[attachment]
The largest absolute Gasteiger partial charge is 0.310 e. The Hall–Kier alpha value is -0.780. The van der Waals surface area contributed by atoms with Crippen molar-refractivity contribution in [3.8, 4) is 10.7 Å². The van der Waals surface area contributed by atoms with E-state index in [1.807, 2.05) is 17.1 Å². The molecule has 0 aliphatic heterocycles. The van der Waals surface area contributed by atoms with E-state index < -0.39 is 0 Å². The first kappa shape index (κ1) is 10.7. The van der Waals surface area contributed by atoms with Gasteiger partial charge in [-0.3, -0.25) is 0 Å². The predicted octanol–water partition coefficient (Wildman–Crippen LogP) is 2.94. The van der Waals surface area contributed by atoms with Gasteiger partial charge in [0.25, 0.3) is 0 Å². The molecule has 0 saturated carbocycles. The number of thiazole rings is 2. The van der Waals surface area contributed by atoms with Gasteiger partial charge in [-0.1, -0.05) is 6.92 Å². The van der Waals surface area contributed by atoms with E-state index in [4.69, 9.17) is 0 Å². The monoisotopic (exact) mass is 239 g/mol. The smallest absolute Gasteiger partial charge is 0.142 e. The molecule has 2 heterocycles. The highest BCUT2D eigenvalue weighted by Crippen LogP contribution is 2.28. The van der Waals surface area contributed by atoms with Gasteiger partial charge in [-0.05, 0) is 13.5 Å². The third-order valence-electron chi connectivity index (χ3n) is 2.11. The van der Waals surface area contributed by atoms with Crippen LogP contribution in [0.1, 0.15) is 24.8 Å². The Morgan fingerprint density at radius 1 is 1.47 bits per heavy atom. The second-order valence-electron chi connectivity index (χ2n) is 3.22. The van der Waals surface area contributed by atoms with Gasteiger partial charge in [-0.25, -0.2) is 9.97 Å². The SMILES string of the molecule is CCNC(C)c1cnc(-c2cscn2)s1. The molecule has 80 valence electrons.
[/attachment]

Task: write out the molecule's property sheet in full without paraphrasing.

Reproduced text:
The largest absolute Gasteiger partial charge is 0.310 e. The Hall–Kier alpha value is -0.780. The van der Waals surface area contributed by atoms with Crippen molar-refractivity contribution in [3.8, 4) is 10.7 Å². The van der Waals surface area contributed by atoms with E-state index in [1.807, 2.05) is 17.1 Å². The molecule has 0 aliphatic heterocycles. The van der Waals surface area contributed by atoms with E-state index < -0.39 is 0 Å². The first kappa shape index (κ1) is 10.7. The van der Waals surface area contributed by atoms with Gasteiger partial charge in [-0.3, -0.25) is 0 Å². The predicted octanol–water partition coefficient (Wildman–Crippen LogP) is 2.94. The van der Waals surface area contributed by atoms with Gasteiger partial charge in [0.25, 0.3) is 0 Å². The molecule has 0 saturated carbocycles. The number of thiazole rings is 2. The van der Waals surface area contributed by atoms with Gasteiger partial charge in [-0.1, -0.05) is 6.92 Å². The van der Waals surface area contributed by atoms with E-state index in [4.69, 9.17) is 0 Å². The monoisotopic (exact) mass is 239 g/mol. The smallest absolute Gasteiger partial charge is 0.142 e. The molecule has 2 heterocycles. The highest BCUT2D eigenvalue weighted by Crippen LogP contribution is 2.28. The van der Waals surface area contributed by atoms with Gasteiger partial charge in [-0.05, 0) is 13.5 Å². The third-order valence-electron chi connectivity index (χ3n) is 2.11. The van der Waals surface area contributed by atoms with Crippen LogP contribution in [0.1, 0.15) is 24.8 Å². The Morgan fingerprint density at radius 1 is 1.47 bits per heavy atom. The second-order valence-electron chi connectivity index (χ2n) is 3.22. The van der Waals surface area contributed by atoms with Gasteiger partial charge in [-0.25, -0.2) is 9.97 Å². The SMILES string of the molecule is CCNC(C)c1cnc(-c2cscn2)s1. The molecule has 80 valence electrons.